A studio session … provides the greatest chance for control. [But] even though there is total freedom.—Eve Arnold
I started ‘How Did You Make That Shot?’ in 2012 but last year I only wrote one post, so in response to reader requests, I’ve brought it back. I promise to make an effort in 2017 to update this series, especially as I put my newly refurbished home studio back to work this year.
Flashpoint’s 13-inch Fluorescent Dimmable Ring Light is the first continuous source ring light that I’ve tried and its attractive price ($69.95) makes it a good fit for a world embracing LED and fluorescent sources. Why Fluorescent? A digital SLR’s imaging chip is least sensitive in the blue channel where tungsten lighting has the least output. By contrast, fluorescent lighting closely matches an imaging chip’s RGB spikes more than tungsten sources that produce 93% heat and 7% red light.
As with all continuous lighting sources you can use your camera’s built-in light meter to measure exposure. For images of the always delightful Pamela Simpson, I put the camera in Program mode, letting the camera determine aperture and shutter speeds while tweaking with the SLR’s exposure compensation control.
Initially I was concerned that shooting with a ring light gave me just one lighting choice but one model’s sensitivity to the intensity of Ring Light caused me to move it off to the left or right side treating it as a traditional light source. With the ring light at camera right, it produced more modeling and less of a flat look and because the placement was not too far off-axis, retained the circular catchlights in the subject’s eyes.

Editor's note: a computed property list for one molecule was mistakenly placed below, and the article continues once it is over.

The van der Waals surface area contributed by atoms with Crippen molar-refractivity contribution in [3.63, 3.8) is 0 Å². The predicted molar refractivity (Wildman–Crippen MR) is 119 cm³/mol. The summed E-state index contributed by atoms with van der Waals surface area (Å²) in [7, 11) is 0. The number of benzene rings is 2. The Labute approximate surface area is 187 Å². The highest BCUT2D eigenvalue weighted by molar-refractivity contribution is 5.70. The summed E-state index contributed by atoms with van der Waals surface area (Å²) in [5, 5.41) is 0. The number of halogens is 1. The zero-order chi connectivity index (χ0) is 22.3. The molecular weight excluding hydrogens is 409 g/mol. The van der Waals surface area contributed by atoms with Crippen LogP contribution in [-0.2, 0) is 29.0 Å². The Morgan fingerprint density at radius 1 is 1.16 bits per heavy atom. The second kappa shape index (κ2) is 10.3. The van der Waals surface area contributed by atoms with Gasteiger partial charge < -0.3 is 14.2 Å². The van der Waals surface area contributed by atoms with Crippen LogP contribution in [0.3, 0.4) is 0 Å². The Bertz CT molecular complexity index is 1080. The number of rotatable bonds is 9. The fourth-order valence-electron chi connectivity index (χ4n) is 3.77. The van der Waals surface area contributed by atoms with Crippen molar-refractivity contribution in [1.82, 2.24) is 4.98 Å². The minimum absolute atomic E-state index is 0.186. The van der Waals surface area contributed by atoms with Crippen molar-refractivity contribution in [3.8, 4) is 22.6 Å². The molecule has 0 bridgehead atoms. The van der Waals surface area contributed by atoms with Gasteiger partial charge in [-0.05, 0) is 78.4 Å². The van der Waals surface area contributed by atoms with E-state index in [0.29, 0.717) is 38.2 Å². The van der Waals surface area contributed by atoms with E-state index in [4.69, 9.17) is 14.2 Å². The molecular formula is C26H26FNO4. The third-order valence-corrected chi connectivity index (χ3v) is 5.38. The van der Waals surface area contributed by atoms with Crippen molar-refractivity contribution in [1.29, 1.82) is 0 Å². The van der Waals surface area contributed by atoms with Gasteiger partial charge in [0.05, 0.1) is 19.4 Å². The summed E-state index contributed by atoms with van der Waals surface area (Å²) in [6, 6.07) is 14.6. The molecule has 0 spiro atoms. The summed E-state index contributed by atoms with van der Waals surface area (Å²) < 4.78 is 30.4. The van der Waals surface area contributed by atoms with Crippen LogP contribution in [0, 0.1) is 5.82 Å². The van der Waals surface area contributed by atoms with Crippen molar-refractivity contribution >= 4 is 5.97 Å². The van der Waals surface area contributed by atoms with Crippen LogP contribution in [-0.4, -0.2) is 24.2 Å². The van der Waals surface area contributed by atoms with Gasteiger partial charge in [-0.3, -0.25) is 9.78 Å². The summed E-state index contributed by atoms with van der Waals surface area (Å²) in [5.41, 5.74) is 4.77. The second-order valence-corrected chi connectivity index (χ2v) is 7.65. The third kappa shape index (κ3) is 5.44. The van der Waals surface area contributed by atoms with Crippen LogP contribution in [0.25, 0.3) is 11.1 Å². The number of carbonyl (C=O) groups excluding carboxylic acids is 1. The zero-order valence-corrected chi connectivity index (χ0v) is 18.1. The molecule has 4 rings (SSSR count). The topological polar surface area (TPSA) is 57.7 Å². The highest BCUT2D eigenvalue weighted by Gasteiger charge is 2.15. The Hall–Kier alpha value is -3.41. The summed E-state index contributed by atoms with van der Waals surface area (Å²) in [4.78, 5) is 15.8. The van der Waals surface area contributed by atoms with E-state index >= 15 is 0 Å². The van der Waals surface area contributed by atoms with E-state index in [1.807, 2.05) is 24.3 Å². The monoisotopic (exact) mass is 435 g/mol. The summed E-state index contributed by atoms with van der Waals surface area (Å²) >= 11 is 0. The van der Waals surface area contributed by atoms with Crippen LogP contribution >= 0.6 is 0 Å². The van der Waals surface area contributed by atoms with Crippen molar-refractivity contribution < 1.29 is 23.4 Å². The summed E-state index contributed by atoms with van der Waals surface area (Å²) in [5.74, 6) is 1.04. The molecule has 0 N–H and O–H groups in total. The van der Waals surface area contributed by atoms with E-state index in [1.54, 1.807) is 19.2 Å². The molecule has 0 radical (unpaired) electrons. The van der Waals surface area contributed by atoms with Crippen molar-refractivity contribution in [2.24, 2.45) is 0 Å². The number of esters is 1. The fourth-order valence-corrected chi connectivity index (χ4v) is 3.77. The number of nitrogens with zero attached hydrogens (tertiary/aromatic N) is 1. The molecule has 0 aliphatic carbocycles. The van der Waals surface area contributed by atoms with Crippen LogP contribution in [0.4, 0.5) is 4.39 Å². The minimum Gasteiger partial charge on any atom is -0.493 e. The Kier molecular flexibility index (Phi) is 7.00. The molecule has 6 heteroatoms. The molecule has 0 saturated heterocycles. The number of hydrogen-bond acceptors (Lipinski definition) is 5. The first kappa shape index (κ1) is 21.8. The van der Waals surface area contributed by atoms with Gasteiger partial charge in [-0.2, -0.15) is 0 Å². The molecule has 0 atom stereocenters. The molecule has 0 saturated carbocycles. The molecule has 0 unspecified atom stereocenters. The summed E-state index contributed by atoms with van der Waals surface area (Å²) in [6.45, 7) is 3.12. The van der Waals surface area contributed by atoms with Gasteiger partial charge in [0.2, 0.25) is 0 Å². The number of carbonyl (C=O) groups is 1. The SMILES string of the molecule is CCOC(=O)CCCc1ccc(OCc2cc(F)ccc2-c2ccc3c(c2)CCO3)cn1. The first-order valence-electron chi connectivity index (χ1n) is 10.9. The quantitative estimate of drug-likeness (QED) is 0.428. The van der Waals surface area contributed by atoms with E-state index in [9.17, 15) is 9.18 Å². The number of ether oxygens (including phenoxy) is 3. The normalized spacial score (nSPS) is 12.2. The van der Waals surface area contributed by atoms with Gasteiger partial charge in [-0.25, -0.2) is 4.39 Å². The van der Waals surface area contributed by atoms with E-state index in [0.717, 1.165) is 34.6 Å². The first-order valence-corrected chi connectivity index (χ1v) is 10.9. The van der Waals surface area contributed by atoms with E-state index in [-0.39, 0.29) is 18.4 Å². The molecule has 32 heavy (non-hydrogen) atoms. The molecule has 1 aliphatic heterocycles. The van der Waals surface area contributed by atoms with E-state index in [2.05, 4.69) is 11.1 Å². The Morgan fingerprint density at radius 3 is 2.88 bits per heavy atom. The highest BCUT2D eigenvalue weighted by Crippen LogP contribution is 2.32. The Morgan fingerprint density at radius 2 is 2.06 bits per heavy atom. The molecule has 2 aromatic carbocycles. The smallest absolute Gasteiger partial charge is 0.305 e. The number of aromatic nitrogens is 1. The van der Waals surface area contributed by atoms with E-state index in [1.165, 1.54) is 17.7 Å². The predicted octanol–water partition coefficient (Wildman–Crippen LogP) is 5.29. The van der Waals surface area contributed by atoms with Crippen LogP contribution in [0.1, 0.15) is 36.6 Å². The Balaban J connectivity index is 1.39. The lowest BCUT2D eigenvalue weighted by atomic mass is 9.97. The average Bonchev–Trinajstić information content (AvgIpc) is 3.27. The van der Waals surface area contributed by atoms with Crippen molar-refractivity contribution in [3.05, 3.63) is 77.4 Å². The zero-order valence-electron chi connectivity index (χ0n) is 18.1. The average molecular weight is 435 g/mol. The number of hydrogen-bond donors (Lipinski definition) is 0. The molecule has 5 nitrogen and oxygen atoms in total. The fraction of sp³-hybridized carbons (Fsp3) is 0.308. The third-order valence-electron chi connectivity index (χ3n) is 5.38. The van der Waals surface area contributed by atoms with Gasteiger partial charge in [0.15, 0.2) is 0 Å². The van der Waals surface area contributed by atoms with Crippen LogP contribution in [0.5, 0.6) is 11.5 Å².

On the other hand, shooting through the ring light in the traditional way created the flat lighting and classic shadow around the Pam Simpson’s charming pose. Shot with a Panasonic Lumix GH3 mirrorless camera with 14-140mm f/4.0-5.8 Asph/Mega O.I.S. lens (at 32mm) and an exposure of 1/15 sec at f/5.6 and ISO 1000.
For years people asked if they could shoot with me. Now you can join me in a series of one-on-one workshops on studio lighting where you’ll l learn to use techniques that I’ve written about in magazines and books. During these informal but hands-on sessions you can ask questions and shoot photographs for your portfolio, for a fully interactive experience. Details for signing up are here.
If you’re interested in shooting portraits, please pick up a copy of “Studio Lighting Anywhere” which is available from your favorite book or camera stores as well as Amazon.com, where your purchase helps this blog.